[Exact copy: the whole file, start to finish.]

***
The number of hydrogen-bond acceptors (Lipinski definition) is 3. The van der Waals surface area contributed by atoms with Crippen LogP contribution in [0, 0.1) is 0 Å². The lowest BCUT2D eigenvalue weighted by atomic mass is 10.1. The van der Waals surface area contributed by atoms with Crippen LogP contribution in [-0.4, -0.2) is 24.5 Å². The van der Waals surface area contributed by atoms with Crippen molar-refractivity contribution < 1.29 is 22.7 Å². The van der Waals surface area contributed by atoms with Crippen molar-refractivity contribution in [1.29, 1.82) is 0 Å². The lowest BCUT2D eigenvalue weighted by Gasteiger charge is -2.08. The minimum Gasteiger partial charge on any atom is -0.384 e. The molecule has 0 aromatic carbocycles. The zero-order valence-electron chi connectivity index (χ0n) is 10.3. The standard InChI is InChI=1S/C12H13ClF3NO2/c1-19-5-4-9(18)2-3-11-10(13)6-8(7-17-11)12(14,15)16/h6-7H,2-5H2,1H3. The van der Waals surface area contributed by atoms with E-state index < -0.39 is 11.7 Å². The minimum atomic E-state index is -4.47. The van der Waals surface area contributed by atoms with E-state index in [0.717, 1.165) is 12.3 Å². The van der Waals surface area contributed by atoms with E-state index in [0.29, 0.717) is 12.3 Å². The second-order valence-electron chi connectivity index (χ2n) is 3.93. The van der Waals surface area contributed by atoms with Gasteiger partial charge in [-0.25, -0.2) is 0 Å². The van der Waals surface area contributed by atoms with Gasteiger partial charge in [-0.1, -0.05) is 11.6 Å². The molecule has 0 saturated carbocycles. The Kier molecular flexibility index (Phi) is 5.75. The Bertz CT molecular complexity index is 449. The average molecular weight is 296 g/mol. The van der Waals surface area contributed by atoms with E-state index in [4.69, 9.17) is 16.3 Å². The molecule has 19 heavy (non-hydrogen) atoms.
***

The number of hydrogen-bond acceptors (Lipinski definition) is 3. The van der Waals surface area contributed by atoms with Crippen LogP contribution in [0, 0.1) is 0 Å². The lowest BCUT2D eigenvalue weighted by atomic mass is 10.1. The van der Waals surface area contributed by atoms with Crippen LogP contribution in [-0.4, -0.2) is 24.5 Å². The van der Waals surface area contributed by atoms with Crippen molar-refractivity contribution < 1.29 is 22.7 Å². The van der Waals surface area contributed by atoms with Crippen molar-refractivity contribution in [1.29, 1.82) is 0 Å². The lowest BCUT2D eigenvalue weighted by Gasteiger charge is -2.08. The minimum Gasteiger partial charge on any atom is -0.384 e. The molecule has 0 aromatic carbocycles. The zero-order valence-electron chi connectivity index (χ0n) is 10.3. The standard InChI is InChI=1S/C12H13ClF3NO2/c1-19-5-4-9(18)2-3-11-10(13)6-8(7-17-11)12(14,15)16/h6-7H,2-5H2,1H3. The van der Waals surface area contributed by atoms with E-state index < -0.39 is 11.7 Å². The minimum atomic E-state index is -4.47. The van der Waals surface area contributed by atoms with E-state index in [0.717, 1.165) is 12.3 Å². The van der Waals surface area contributed by atoms with E-state index in [0.29, 0.717) is 12.3 Å². The second-order valence-electron chi connectivity index (χ2n) is 3.93. The van der Waals surface area contributed by atoms with Gasteiger partial charge in [-0.25, -0.2) is 0 Å². The van der Waals surface area contributed by atoms with Gasteiger partial charge in [-0.1, -0.05) is 11.6 Å². The molecule has 0 saturated carbocycles. The Kier molecular flexibility index (Phi) is 5.75. The Bertz CT molecular complexity index is 449. The average molecular weight is 296 g/mol. The van der Waals surface area contributed by atoms with E-state index in [4.69, 9.17) is 16.3 Å². The molecule has 19 heavy (non-hydrogen) atoms.